Five things to look out for in the world economy this week

Following the general election, the new government will likely be faced with a global economic downturn

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The Independent Online

This week the UK general election – and of course last night’s heinous terrorist attack in London – drowns out everything, or at least it does for Britons. But whatever the outcome on Thursday, the economics won’t change. The next government, for it will be a new government in a new parliament, will face a series of economic challenges over the next five years. So here are five things to look for, not next week, but during the lifetime of the new parliament.

First, there is a strong probability that there will be a cyclical global downturn. This may or may not be sufficiently serious to become a recession in major developed countries, and the timing of course is quite uncertain. But if you look back at previous economic cycles since the Second World War, some sort of slowing of the developed world looks highly likely. This expansion, at least in the US and UK, has been running for nine years and that is at the top end of previous growth phases. Europe, which suffered a double recession, may have more leeway, but it would be foolish to assume that economic management has advanced enough to abolish boom and bust. 

It follows that the next five years will see rising interest rates. Again we don’t know by how much – though the US is set to increase rates again this month, and we may get some indication of the plans of the European Central Bank this week. But it would be astounding if in three years’ time interest rates had not returned to more normal levels. Are borrowers prepared for that? Probably not.

For Europe the issue will not only be Brexit, but also how the Eurozone economy adapts not only to Brexit but to the other pressures now evident, including internal tensions within the Eurozone. Britons focus on the likely impact on the UK, for obvious reasons. Europeans have, with a few exceptions, given much less thought to the consequences of more limited access to the UK market, including its jobs market. Will the impact go beyond Europe to the world as a whole? Maybe not much. Indeed my guess is that the economic impact of Brexit will end up being more limited than currently feared, but there are risks particularly if it coincides with a more general downturn.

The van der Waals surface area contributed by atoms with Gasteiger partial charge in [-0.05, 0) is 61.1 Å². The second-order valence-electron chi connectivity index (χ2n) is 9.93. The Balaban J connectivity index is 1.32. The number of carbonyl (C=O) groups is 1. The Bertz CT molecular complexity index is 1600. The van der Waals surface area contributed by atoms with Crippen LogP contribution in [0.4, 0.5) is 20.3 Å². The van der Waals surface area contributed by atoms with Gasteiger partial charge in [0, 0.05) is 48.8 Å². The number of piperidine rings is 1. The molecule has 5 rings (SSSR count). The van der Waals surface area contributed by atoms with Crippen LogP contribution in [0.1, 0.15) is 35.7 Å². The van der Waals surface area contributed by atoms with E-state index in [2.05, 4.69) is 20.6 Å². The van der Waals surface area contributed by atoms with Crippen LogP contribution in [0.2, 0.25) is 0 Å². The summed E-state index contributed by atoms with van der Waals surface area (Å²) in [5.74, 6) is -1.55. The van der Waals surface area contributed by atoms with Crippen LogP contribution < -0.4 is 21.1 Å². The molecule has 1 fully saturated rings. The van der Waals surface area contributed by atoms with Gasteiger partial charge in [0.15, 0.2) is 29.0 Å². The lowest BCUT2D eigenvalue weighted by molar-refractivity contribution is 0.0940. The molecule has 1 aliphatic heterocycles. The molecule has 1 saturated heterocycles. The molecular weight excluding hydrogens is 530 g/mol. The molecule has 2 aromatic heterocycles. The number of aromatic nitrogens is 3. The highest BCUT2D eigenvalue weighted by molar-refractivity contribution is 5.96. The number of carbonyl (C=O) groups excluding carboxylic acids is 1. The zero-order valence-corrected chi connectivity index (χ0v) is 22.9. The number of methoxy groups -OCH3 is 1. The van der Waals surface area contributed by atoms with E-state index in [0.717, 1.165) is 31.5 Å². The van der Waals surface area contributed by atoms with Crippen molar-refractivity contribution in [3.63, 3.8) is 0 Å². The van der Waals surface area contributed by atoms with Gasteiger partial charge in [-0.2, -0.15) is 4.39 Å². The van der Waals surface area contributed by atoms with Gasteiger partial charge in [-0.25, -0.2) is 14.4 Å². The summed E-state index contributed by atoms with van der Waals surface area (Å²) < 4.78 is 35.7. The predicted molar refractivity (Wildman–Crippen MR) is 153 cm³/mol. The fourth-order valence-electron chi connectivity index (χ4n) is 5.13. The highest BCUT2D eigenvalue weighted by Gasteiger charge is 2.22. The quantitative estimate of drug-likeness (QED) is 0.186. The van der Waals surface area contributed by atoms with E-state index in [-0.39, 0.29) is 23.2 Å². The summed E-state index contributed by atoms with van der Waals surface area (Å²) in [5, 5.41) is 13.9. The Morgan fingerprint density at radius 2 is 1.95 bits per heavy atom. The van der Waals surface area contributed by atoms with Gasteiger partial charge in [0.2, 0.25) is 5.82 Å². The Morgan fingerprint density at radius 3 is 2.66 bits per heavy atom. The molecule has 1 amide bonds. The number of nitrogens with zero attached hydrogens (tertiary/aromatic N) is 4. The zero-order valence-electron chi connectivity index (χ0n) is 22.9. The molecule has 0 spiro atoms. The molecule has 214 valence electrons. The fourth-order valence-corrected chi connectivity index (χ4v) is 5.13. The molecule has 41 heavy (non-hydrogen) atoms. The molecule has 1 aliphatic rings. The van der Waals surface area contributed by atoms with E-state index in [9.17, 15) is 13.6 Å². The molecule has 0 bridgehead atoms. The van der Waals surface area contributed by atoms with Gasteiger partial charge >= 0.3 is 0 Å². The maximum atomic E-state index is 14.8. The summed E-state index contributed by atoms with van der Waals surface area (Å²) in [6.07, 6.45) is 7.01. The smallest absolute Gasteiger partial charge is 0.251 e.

Irrespective of the three items above, there will throughout the developed world be pressure on public finances. The reasons are simple and widely trailed: rising demand for public services from ageing populations, stable or declining workforces in many countries, inadequate pensions, rising interest rates, and so on. Electorates throughout the developed world are only vaguely aware of these pressures and insofar as they are tend to blame the politicians when the latter are unable to fulfil their promises. 

Finally the next five years will see China challenge the US more openly was its economy grows. China passing the US in economic size is still at least a decade away, but the closer it gets to becoming the world’s new number one economy, the more the areas in which it will start to assert its growing might. This is not something that UK or European governments have had to confront. In the next five years they will have to do so much more and it will not be easy for them to shift their focus.